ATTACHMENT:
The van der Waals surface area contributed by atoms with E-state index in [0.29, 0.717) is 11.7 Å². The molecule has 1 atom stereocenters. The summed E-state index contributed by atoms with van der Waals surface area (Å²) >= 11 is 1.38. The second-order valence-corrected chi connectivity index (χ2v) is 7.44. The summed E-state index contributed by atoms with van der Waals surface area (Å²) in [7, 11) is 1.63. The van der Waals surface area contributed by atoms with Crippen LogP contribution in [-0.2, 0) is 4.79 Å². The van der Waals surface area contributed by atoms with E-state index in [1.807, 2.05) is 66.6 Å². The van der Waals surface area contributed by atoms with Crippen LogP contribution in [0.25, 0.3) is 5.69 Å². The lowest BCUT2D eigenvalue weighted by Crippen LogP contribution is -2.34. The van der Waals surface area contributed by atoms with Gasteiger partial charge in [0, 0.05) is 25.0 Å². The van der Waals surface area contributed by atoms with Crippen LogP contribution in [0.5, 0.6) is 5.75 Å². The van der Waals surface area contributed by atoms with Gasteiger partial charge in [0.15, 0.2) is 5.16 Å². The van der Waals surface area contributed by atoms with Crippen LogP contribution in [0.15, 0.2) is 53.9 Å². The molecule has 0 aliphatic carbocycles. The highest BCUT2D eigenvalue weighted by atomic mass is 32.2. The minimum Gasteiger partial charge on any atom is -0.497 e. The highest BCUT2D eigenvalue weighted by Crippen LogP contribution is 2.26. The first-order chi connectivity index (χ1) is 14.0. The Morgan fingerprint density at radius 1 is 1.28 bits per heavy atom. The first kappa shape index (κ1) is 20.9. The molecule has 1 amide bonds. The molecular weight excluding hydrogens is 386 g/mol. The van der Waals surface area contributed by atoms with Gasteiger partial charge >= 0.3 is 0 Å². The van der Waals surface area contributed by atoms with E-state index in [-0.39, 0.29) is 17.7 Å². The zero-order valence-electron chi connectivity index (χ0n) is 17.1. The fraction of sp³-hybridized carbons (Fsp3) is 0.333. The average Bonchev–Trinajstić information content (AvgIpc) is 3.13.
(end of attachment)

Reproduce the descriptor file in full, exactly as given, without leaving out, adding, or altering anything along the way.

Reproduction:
The van der Waals surface area contributed by atoms with E-state index in [0.29, 0.717) is 11.7 Å². The molecule has 1 atom stereocenters. The summed E-state index contributed by atoms with van der Waals surface area (Å²) >= 11 is 1.38. The second-order valence-corrected chi connectivity index (χ2v) is 7.44. The summed E-state index contributed by atoms with van der Waals surface area (Å²) in [7, 11) is 1.63. The van der Waals surface area contributed by atoms with Crippen LogP contribution in [-0.2, 0) is 4.79 Å². The van der Waals surface area contributed by atoms with E-state index in [1.807, 2.05) is 66.6 Å². The van der Waals surface area contributed by atoms with Crippen LogP contribution in [0.25, 0.3) is 5.69 Å². The lowest BCUT2D eigenvalue weighted by Crippen LogP contribution is -2.34. The van der Waals surface area contributed by atoms with Gasteiger partial charge in [0, 0.05) is 25.0 Å². The van der Waals surface area contributed by atoms with Crippen LogP contribution in [0.5, 0.6) is 5.75 Å². The van der Waals surface area contributed by atoms with Gasteiger partial charge in [0.15, 0.2) is 5.16 Å². The van der Waals surface area contributed by atoms with Crippen LogP contribution in [0.15, 0.2) is 53.9 Å². The molecule has 0 aliphatic carbocycles. The highest BCUT2D eigenvalue weighted by atomic mass is 32.2. The minimum Gasteiger partial charge on any atom is -0.497 e. The highest BCUT2D eigenvalue weighted by Crippen LogP contribution is 2.26. The first-order chi connectivity index (χ1) is 14.0. The Morgan fingerprint density at radius 1 is 1.28 bits per heavy atom. The first kappa shape index (κ1) is 20.9. The molecule has 1 amide bonds. The molecular weight excluding hydrogens is 386 g/mol. The van der Waals surface area contributed by atoms with Gasteiger partial charge >= 0.3 is 0 Å². The van der Waals surface area contributed by atoms with E-state index in [-0.39, 0.29) is 17.7 Å². The zero-order valence-electron chi connectivity index (χ0n) is 17.1. The fraction of sp³-hybridized carbons (Fsp3) is 0.333. The average Bonchev–Trinajstić information content (AvgIpc) is 3.13.